Number of people travelling to work by motorbike or scooter per 100,000 persons (Regional)

This FACT indicates how many people use motorbikes and scooters to commute to work per 100,000 persons in each Australian state. Given that this form of transport is better for the environment and can reduce traffic congestion, the data is sorted from high to low.

The state with the highest number of motorbike or scooter commuters is the Northern Territory at 670 per 100,000 people. The state with the least is Victoria at 199 per 100,000 people.

Petroleum usage for manufacturing per 100,000 persons (GL)(Regional)

This FACT indicates the petroleum usage for manufacturing per 100,000 persons (gigalitres) in each Australian state and territory. The state with the highest usage is Queensland, at 9.7 GL per 100,000 persons. The state with the lowest usage is the South Australia, at 2.9 GL per 100,000 persons.

*Data for the ACT, the Northern Territory and Tasmania could not be obtained.

Physical assault victimisation as a percent of all recorded crimes (Regional)

This FACT indicates the physical assault figures in each Australian state. The victimisation rate is defined as the total number of victims of a crime in a given population, expressed as a percentage of that population. A victim may be a person or a household reporting at least one of the crimes surveyed. Victims were counted once only for each type of crime, regardless of the number of incidents of that type.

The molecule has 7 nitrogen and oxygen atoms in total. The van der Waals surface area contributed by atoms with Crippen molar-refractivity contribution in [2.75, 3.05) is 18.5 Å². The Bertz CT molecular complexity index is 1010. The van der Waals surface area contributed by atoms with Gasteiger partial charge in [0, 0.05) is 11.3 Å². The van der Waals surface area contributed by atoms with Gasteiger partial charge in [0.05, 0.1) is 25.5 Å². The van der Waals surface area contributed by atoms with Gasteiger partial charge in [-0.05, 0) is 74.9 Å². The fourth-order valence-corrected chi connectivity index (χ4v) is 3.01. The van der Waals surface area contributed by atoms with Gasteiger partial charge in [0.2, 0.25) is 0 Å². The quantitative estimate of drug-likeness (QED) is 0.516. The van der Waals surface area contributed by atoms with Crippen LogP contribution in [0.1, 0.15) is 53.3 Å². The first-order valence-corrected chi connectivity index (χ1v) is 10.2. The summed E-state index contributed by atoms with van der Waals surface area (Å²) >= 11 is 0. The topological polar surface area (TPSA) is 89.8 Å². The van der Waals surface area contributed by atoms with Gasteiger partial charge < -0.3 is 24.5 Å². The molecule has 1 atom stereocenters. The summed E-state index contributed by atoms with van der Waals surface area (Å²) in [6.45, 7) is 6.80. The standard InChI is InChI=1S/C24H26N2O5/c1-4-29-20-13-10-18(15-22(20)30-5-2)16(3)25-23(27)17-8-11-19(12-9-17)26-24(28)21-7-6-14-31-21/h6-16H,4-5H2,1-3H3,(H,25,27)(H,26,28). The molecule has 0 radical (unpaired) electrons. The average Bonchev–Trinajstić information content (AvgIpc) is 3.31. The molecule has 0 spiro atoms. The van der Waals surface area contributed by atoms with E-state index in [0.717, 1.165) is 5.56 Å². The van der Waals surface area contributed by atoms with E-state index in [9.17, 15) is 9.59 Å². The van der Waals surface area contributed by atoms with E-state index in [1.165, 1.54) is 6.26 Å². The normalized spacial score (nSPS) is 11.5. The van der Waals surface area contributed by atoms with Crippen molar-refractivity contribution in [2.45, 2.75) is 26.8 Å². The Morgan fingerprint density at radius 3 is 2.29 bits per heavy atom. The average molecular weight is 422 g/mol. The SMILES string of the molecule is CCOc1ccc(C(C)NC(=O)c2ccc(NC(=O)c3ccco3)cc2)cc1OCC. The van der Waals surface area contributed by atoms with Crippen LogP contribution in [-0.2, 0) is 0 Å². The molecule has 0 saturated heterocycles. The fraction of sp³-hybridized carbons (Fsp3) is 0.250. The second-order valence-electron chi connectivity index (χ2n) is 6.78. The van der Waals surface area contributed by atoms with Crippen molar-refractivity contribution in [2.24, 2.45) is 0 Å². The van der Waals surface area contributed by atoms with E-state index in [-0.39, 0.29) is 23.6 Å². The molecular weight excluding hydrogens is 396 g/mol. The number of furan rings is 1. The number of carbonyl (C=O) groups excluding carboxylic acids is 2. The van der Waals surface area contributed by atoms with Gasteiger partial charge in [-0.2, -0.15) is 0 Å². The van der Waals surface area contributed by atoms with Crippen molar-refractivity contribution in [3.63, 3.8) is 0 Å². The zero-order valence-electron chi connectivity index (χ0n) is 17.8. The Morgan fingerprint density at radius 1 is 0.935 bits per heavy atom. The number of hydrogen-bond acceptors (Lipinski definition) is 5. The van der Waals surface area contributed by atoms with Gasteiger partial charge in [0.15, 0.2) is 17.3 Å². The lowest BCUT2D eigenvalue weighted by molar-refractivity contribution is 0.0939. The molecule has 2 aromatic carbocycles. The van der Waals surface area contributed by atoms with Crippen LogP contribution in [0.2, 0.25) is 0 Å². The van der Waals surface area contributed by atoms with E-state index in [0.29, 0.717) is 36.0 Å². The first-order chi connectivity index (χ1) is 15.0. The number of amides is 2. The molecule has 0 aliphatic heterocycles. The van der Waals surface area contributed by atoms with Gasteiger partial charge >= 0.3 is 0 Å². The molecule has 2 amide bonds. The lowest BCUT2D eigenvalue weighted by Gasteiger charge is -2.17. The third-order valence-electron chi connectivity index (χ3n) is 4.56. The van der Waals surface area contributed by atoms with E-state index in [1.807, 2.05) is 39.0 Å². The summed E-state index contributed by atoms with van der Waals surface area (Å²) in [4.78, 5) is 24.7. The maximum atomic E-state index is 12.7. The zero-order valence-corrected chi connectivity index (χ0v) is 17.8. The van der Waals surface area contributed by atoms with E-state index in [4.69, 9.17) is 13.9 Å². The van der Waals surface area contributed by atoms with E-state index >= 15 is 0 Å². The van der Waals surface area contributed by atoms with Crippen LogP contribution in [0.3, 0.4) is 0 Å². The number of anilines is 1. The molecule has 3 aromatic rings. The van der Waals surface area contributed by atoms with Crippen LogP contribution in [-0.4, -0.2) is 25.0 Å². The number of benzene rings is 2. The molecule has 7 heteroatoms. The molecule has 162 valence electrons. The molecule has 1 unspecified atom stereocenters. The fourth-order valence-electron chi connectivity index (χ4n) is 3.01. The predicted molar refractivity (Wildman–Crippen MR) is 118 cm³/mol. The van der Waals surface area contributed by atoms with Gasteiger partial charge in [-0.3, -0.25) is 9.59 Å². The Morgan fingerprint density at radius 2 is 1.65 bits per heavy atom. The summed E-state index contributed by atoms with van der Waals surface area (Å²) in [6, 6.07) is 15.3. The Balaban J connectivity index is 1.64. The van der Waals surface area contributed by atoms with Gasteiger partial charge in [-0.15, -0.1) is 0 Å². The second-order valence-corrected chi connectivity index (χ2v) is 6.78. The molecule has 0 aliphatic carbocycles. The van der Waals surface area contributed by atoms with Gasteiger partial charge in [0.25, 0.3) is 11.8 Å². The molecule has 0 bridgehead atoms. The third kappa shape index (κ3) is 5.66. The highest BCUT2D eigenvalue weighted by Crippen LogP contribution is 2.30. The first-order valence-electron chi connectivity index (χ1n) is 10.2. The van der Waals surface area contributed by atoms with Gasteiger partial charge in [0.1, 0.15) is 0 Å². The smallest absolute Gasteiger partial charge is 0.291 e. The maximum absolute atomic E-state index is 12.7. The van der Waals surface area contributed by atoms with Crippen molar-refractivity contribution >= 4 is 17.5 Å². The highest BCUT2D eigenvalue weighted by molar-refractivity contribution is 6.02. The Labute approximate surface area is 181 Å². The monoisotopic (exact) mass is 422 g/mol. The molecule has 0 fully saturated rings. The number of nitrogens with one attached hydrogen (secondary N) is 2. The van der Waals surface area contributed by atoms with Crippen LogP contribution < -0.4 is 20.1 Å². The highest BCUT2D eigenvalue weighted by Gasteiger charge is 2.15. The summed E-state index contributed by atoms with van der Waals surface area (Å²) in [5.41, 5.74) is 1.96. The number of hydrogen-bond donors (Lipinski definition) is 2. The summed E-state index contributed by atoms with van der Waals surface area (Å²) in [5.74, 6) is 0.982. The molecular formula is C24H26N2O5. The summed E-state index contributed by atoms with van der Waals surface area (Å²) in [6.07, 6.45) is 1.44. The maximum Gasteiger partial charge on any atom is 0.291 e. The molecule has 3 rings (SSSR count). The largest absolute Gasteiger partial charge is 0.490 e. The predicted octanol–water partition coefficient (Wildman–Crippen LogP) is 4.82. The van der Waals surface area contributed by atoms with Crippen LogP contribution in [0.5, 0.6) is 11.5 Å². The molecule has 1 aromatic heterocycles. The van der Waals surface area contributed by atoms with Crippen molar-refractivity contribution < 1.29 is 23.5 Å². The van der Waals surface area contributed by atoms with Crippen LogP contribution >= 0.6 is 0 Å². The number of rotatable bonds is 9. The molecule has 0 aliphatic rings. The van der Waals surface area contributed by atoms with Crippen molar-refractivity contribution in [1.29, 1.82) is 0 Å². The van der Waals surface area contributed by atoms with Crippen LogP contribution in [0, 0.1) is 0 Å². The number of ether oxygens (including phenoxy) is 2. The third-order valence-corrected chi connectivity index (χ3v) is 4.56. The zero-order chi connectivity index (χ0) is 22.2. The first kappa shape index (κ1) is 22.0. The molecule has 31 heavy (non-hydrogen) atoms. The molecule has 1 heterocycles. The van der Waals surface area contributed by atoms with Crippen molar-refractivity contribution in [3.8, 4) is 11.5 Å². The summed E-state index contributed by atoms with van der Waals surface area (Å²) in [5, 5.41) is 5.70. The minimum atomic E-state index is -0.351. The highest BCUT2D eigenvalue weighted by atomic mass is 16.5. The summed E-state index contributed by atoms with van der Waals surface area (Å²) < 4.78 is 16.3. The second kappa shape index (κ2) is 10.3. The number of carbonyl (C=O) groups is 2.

These statistics are derived from information collected in the ABS Multipurpose Household Survey in 2010 - 2011. The Survey covered only selected types of personal and household crimes. Personal crimes included physical assault, threatened assault, robbery and sexual assault. Household crimes included break-ins, attempted break-ins, motor vehicle theft, theft from a motor vehicle, malicious property damage and other theft. The state with the highest percentage is Victoria, at 8.2 percent. The state with the lowest is South Australia, at 2.4 percent.

QS World University Ranking

This FACT indicates the median rating of all Australian capital city universities combined according to the QS World University Ranking system from the year 2015. The QS World University Rankings is an annual release of the world’s top 700 universities by Quacquarelli Symonds, and has been calculated since 2004. It employs a combination of both qualitative and quantitative indicators covering four key areas of concern for students: research, employability, teaching and internationalization. The research currently considers over 2,000 universities, which are ranked according to their score out of 100 across all categories: the top 400 are ranked individually, while those placed 401 and below are ranked in groups.

Specifically, the rankings are compiled using the following six weighted indicators: Academic reputation (40%) Employer reputation (10%) Faculty/student ratio (20%) Citations per faculty (20%) International faculty ratio (5%), international student ratio (5%) and reputational rankings by faculty area. According to the 2015 rankings, Canberra is placed the highest of its Australian counterparts at 19, with a score of 91.0. Darwin is ranked the lowest, within the group 551-600, with no score visible.